“We are very pleased with the attendance at the open day,” said William Helliwell. “Farmers are up to date so are taking time out to have a look at what is new and discuss their requirements with our staff. The weather has been excellent in recent weeks and crops which were struggling have largely caught up, except the grassland, which is a bit behind still. We seem to be bucking the general trend within the industry, as our sales are similar to last year. Our tractor sales are increasing, we are busy on products such as the Dal-Bo rolls and our other cultivation products from Great Plains and Horsch are all in demand. The Great Plains X-Press cultivator is proving popular, along with the CultiPress for heavier land farmers in Bedfordshire and Herts. The Horsch Sprinter drill and Tiger cultivator are selling well, and we are looking forward to an autumn demonstration campaign during which we will be allowing farmers to find out for themselves just how effective the Horsch Joker and Pronto machines are.”Our main brand, Claas, is proving exceptionally popular, the latest tractors, handlers, combines and green harvest products providing users with the best range we have ever been able to offer, which has led to a great increase in sales,” he added. Pictured (l-r) are William Helliwell, David Jarman, Rex Hedges and Paul Green.
Oliver Landpower and Agriculture customer JPF Waddup of Coldharbour Farm, Hatfield, Herts has recently ordered new JCB and Claas telescopic handlers. Farming just under 400ha (1,000 acres) between three units the farm is mixed, with arable crops as well as grass, sold as haylage, for equine use. “We deal equally with both sides of the business,” explained Jeremy Waddup, and recent purchases have included a 6m Amazone drill, bought six months ago and a new Larrington trailer last year. We have recently purchased a Great Plains cultivator and McHale bale wrappers too. The service is very good from everyone here.”Explaining the decision to buy both makes of handler, Jeremy commented that a JCB was operated previously along with several tractor loaders but the decision had been made to move away from the tractors for materials handling, replacing them with a second telescopic handler. The JCB had been very successful, so the decision was made to replace it with another of similar specification, following a successful demonstration of one of the latest models with an improved and updated design. While considering options for the second machine, the farm’s Oliver Agriculture sales representative, Paul Green, had lent the farm a demonstration Claas Scorpion to try, resulting in the purchase of a new 7055 7m 5.5t capacity model, to be used for grain and bale handling as well as bale haulage on the road. “We very much like the hydrostatic transmission and the Deluxe cab option is very comfortable, with all the controls falling easily to hand,” explained main operator Michael Waddup. Having all the functions for the boom and transmission on the main joystick is really convenient. We spend long working hours in the machines and need something which won’t be tiring to operate,” he added. Pictured (l-r) from JPF Waddup are; Adrian Jarvis, Jeremy Waddup, Glen Gear, Michael Waddup and Oliver Agriculture salesman Paul Green.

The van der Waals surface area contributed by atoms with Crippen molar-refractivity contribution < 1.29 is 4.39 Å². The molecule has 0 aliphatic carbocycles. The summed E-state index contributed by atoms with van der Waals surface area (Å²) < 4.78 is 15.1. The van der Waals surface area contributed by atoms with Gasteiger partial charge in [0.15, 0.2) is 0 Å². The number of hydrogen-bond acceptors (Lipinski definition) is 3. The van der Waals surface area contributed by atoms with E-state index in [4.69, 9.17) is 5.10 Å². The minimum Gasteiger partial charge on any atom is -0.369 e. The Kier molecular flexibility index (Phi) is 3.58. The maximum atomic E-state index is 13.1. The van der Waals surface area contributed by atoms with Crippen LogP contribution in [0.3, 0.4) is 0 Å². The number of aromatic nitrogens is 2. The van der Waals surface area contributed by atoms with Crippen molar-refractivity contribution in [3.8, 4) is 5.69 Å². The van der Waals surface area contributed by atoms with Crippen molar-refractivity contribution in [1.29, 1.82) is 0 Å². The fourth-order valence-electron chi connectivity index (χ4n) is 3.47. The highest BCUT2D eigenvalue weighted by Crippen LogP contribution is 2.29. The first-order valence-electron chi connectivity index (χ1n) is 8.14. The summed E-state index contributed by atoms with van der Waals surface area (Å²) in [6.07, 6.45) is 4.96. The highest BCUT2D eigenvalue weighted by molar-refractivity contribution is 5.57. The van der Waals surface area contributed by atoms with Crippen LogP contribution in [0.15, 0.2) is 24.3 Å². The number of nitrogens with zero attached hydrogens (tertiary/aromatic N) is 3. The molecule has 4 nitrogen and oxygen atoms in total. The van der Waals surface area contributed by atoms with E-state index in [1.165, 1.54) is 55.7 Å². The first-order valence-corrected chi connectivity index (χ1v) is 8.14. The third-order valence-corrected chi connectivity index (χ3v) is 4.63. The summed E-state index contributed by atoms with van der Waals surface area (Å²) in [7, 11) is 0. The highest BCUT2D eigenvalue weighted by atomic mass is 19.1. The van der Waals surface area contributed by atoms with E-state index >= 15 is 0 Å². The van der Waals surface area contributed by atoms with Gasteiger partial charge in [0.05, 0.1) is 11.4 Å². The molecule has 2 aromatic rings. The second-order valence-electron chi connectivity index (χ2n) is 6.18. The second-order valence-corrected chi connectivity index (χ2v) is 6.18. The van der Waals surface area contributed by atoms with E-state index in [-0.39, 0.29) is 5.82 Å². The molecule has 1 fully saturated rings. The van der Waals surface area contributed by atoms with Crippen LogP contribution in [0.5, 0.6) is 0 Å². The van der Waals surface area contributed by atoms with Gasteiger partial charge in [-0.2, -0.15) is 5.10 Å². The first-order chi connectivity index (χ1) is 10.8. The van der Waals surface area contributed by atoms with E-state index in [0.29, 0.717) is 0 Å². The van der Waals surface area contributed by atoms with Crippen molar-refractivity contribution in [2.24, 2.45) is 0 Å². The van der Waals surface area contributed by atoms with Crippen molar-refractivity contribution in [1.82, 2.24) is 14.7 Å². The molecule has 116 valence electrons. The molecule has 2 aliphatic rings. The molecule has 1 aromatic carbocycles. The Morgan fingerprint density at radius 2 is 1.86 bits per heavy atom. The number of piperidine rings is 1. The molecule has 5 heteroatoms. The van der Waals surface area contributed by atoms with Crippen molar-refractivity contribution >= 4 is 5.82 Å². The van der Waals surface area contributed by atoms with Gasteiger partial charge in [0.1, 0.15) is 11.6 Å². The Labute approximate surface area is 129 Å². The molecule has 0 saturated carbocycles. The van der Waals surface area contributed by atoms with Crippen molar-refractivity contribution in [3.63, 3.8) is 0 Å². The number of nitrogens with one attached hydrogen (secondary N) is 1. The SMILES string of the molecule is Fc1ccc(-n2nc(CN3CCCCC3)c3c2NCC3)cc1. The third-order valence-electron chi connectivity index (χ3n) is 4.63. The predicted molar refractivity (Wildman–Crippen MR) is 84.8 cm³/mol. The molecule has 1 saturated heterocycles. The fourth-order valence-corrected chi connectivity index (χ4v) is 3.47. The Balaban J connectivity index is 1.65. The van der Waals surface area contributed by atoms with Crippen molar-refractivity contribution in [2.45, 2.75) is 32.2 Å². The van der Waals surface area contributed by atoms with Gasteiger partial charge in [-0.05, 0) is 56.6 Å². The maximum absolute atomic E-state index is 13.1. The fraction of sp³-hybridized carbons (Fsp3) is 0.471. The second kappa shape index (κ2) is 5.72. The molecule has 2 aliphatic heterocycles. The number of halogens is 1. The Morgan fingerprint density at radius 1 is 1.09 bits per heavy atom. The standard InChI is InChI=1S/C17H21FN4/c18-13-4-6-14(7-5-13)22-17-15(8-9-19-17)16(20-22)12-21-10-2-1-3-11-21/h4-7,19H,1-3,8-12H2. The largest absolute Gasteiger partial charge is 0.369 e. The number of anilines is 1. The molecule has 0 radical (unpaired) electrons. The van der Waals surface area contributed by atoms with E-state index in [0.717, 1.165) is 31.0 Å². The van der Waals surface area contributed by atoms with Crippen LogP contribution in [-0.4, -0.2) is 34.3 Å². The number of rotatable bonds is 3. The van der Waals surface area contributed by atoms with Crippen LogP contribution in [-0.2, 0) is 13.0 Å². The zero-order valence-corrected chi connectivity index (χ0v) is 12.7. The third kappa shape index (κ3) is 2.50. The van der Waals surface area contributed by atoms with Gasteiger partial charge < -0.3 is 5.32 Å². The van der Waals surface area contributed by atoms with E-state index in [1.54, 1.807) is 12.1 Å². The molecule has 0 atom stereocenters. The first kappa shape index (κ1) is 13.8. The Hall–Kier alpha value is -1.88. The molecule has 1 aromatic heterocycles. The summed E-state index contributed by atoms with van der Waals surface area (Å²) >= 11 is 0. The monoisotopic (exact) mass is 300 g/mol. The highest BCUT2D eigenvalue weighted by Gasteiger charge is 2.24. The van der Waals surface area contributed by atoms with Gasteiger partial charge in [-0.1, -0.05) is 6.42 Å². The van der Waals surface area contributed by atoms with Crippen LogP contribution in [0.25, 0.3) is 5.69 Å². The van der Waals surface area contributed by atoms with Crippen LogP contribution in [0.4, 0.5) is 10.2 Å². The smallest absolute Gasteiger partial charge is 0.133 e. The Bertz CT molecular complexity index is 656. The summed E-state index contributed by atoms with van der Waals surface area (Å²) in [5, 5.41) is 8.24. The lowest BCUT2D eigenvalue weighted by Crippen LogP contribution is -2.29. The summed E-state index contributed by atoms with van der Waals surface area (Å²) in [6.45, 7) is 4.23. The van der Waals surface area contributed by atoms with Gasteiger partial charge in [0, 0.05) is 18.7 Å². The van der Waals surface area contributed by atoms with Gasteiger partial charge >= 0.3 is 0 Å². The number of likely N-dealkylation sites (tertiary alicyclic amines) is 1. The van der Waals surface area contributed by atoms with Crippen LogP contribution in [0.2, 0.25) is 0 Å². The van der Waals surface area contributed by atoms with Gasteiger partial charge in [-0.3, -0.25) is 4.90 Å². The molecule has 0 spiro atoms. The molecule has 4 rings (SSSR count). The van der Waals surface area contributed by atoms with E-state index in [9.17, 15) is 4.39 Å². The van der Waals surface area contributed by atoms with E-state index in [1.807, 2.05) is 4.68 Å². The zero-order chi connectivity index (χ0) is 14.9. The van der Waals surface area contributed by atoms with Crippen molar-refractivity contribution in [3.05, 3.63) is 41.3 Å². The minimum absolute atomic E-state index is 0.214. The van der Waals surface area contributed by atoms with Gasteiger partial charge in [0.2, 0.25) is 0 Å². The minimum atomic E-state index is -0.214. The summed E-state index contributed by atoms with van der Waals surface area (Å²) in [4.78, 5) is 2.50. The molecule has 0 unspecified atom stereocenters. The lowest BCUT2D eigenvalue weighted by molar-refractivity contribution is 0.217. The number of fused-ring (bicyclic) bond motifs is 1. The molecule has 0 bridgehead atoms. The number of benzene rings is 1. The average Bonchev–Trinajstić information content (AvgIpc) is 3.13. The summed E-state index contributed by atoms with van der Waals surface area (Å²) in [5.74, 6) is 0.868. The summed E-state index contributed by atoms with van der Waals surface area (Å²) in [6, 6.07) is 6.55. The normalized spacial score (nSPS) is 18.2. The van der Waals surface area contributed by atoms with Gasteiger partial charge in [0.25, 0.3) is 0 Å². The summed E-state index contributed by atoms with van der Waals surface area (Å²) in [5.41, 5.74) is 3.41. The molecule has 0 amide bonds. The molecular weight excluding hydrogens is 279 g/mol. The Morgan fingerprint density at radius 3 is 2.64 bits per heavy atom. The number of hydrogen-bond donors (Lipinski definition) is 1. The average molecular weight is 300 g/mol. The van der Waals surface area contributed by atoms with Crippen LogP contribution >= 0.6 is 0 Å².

Larrington Trailers on show included one of the latest ‘Farmer’ specification models, launched this year at the Lamma Show, and a higher specification ‘Harvester’, which was in use behind a JCB Fastrac 4000-series tractor, travelling around local roads and allowing potential buyers to evaluate the benefits of the new tractor. The ‘Farmer’ trailer features a base specification but with all the latest components and capable of being upgraded to meet specific demands of users. The ‘Harvester’ has a high-specification ‘half-pipe’ body, and is ideal for tipping in lower buildings as it empties at a lower angle. “Oliver Landpower has been a dealer for approximately three years,” explained Larrington Trailers sales manager, Simon Baxter, who is pictured with the demonstration Fastrac and Larrington trailer combination. “In an area with strong demand for grain and muck transport our trailer range has proved a successful franchise for the dealer with all variants proving popular including the highest-specification ‘Majestic’ versions for use behind Fastracs.”